Peter Waples-Crowe: Mirrigang Days
Federation Square, 2020
“Mirrigang is the Ngarigo word for wild dog. The dingo is a totemic animal for me. It guides me spiritually, and as the alpine dingo species is on the verge of extinction in the wild, I feel I need to honour this creature and make it visible. It’s often seen as a pest, something that gets in the way of farming livestock, so I use this animal to represent myself as a queer, high-country Ngarigo person. My sexuality and Aboriginality can sometimes feel like I’m invisible too, both inside and outside the Aboriginal community.
"I have been using the orihon (Japanese book) as a medium for a few years now but Mirrigang Days is only my second art book. My partner gave me an orihon some years back. It's usually a place to record rubber stamps which you find at many Japanese temples, so I have made this book a prayer book to the dingo and my life. A culture book.”
About the artist
Peter Waples-Crowe is a Ngarigo artist living in Melbourne. His intersecting experiences as an Aboriginal person and his work with community health and arts organisations give him a unique perspective as an artist and community cultural development worker.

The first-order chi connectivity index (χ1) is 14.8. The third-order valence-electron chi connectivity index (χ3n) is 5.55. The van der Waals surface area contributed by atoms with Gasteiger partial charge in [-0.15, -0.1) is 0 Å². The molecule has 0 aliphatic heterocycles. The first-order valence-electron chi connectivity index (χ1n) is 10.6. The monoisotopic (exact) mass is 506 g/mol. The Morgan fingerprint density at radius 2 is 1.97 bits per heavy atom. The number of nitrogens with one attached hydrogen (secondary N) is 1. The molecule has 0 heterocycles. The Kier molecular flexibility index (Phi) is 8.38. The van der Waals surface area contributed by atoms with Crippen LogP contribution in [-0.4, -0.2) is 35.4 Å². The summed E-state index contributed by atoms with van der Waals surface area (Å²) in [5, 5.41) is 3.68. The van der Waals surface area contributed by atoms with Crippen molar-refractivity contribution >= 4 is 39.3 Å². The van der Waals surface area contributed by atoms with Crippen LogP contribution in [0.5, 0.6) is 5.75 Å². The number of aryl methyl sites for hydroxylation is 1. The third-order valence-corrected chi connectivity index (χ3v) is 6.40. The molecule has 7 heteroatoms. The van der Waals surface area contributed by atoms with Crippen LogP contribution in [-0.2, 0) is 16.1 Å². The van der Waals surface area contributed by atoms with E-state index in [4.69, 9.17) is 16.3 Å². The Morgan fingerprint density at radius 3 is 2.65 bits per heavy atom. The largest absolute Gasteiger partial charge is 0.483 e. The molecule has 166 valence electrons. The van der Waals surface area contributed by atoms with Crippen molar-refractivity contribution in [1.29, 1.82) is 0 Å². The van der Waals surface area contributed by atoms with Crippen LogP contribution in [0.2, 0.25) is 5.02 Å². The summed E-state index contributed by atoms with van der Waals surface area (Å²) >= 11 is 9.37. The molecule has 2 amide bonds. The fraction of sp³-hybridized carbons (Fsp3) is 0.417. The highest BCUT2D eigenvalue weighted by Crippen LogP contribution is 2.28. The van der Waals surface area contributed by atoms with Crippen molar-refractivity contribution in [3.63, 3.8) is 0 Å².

Waples-Crowe creates bold, colourful work that explores the representation of Aboriginal people in popular culture, often referencing the dingo as a totemic figure and an analogy for queer, outsider Mob.
Peter has been a multiple finalist for the National Aboriginal and Torres Strait Islander Art Awards and the Victorian Indigenous Art award, receiving the three major awards in its 10-year history. His successful solo career has also included two group shows in 2016 and 2018 at the Australian Centre for Contemporary Art.
Mirrigang Days won the Metro Tunnel Creative Program 2D Award at Koorie Heritage Trust as part of the 2019 Koorie Art Show. Peter’s work features in the promotional material for the 2020 Koorie Art Show. The Koorie Art Show will be on display at the Yarra Building, Koorie Heritage Trust at Federation Square until February 2021.
Photography by Anne-Marie De Boni